Hagel Announces Fewer Furlough Days for Civilians
By Nick Simeone
American Forces Press Service

WASHINGTON, March 28, 2013 - The Defense Department has revised from 22 to 14 the number of days hundreds of thousands of civilian employees could be furloughed this year because of the budget sequester, Defense Secretary Chuck Hagel announced today.

In addition, a senior Defense Department official speaking on background told reporters the start of the furloughs will be delayed until mid-to-late June, after more than 700,000 department employees receive furlough notices now set to go out in early May. Furloughs would happen over seven two-week pay periods until the end of September, when the current fiscal year ends, the senior official said, with employees likely to be told not to come to work for two days during each of those pay periods.

Department officials say they are still working to determine which employees might be exempted.

Hagel characterized the reduced furloughs as well as a revised estimate of sequestration's impact on the defense budget as good news. The changes follow Congressional approval last week of a defense appropriations bill that prevented an additional six billion dollars in cuts, ordered under sequestration, from taking effect.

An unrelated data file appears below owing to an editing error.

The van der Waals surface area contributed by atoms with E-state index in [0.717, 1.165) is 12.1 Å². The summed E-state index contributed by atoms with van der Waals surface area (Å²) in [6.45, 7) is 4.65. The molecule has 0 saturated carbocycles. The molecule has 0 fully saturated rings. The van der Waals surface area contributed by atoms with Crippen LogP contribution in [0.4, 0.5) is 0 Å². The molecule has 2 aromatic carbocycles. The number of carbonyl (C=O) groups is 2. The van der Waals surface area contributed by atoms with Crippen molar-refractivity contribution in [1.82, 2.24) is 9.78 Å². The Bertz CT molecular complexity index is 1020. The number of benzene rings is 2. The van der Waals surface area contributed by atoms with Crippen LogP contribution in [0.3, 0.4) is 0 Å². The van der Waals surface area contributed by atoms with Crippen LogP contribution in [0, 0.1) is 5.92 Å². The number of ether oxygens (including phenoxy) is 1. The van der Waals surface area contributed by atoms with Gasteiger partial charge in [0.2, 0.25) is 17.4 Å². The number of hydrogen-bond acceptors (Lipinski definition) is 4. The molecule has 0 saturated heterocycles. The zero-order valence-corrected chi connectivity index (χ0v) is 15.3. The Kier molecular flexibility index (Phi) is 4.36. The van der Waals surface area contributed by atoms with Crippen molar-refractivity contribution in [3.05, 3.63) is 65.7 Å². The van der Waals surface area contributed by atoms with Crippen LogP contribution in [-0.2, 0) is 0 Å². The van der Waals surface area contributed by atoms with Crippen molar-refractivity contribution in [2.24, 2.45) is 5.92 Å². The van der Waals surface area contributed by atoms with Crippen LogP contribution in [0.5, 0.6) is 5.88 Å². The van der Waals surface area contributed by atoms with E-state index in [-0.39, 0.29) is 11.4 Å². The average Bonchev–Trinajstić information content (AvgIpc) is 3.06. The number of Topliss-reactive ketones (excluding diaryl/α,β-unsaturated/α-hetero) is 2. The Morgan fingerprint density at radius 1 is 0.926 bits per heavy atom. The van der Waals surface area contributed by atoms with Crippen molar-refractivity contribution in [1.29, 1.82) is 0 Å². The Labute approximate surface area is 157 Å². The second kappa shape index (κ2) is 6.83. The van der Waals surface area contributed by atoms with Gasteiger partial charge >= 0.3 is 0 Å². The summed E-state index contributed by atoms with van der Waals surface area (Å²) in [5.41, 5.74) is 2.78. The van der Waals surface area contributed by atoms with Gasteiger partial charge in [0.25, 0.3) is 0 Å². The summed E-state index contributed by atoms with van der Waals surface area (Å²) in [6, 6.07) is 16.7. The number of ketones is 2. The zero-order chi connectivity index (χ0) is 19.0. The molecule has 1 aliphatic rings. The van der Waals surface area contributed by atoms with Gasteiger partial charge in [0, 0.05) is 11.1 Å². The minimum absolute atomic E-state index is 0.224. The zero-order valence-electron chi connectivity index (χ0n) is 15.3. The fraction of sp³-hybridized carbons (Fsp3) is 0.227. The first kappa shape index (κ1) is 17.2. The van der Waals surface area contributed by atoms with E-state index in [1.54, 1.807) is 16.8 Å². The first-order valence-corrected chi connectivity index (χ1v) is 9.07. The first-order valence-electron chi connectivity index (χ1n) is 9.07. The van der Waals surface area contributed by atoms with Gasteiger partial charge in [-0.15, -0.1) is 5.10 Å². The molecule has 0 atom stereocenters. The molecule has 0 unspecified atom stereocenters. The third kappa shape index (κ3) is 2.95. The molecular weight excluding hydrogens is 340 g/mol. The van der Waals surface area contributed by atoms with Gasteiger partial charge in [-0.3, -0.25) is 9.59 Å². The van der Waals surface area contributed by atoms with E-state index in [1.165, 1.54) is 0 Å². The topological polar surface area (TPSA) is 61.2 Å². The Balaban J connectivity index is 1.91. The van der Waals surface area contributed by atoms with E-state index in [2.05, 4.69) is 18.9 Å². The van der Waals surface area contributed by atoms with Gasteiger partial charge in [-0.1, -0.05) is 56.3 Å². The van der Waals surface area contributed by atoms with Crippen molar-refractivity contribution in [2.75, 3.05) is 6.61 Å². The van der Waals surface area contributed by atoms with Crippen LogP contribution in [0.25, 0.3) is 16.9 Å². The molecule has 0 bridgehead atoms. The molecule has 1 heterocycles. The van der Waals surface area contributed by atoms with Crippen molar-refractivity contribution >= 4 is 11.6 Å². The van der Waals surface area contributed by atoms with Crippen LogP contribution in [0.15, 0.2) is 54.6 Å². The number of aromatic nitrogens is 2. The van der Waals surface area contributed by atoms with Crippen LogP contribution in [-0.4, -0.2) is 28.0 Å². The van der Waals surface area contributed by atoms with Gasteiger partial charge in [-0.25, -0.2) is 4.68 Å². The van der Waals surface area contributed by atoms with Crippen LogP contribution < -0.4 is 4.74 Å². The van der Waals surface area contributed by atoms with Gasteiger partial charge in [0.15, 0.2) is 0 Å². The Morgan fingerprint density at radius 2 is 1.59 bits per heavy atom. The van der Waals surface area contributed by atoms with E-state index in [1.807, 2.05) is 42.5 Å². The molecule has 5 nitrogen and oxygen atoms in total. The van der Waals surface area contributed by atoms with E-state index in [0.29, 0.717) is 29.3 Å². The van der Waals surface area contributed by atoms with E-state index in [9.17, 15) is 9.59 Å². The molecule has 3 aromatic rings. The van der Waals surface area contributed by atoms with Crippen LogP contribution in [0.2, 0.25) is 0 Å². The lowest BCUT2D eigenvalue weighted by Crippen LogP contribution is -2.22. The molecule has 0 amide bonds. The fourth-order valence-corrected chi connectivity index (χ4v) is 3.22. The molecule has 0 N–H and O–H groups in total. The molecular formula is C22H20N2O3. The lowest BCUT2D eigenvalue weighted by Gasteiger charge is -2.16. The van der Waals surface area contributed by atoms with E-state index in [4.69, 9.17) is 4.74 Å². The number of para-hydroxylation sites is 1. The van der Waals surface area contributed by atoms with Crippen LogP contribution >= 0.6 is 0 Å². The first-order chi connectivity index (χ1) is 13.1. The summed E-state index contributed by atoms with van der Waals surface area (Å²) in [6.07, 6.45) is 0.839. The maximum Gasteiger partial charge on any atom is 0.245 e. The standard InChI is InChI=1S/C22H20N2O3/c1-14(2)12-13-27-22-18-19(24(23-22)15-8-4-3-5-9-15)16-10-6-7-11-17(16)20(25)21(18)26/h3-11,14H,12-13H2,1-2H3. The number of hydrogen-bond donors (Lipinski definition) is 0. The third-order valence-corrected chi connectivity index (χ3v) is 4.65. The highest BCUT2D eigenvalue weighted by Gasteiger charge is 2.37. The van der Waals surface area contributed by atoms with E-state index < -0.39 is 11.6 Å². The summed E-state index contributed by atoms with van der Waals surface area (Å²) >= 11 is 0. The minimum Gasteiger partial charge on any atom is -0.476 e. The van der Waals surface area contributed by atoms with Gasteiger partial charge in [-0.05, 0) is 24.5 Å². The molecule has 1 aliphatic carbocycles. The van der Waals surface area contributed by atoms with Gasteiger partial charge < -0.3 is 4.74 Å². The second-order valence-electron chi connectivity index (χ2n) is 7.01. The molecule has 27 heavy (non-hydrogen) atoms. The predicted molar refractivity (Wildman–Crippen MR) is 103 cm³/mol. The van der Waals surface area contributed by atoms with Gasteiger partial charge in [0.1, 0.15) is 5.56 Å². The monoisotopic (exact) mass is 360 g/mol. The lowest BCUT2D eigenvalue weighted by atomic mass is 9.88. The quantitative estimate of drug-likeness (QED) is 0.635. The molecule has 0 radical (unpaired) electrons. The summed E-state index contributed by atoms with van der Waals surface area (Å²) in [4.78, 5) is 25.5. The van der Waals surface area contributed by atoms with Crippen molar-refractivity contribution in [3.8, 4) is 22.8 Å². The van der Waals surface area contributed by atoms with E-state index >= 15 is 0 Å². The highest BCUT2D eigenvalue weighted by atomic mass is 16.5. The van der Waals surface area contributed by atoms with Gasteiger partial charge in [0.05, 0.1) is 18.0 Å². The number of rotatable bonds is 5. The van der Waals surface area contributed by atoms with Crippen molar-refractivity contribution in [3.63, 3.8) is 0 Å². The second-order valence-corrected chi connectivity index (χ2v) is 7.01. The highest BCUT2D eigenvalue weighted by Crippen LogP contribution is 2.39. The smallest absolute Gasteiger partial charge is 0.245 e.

"It reduces a shortfall at least in the operations budget," the secretary told reporters at a Pentagon news conference. "We came out better than we went in under the sequester, where it looks like our number is $41 billion [in cuts] now versus the $46 billion."

But despite a Congressional reprieve, Hagel said the Pentagon is still going to be short at least $22 billion for operations and maintenance, "and that means we are going to have to prioritize and make some cuts and do what we've got to do," including making sharp reductions in base operating support and training for nondeployed units.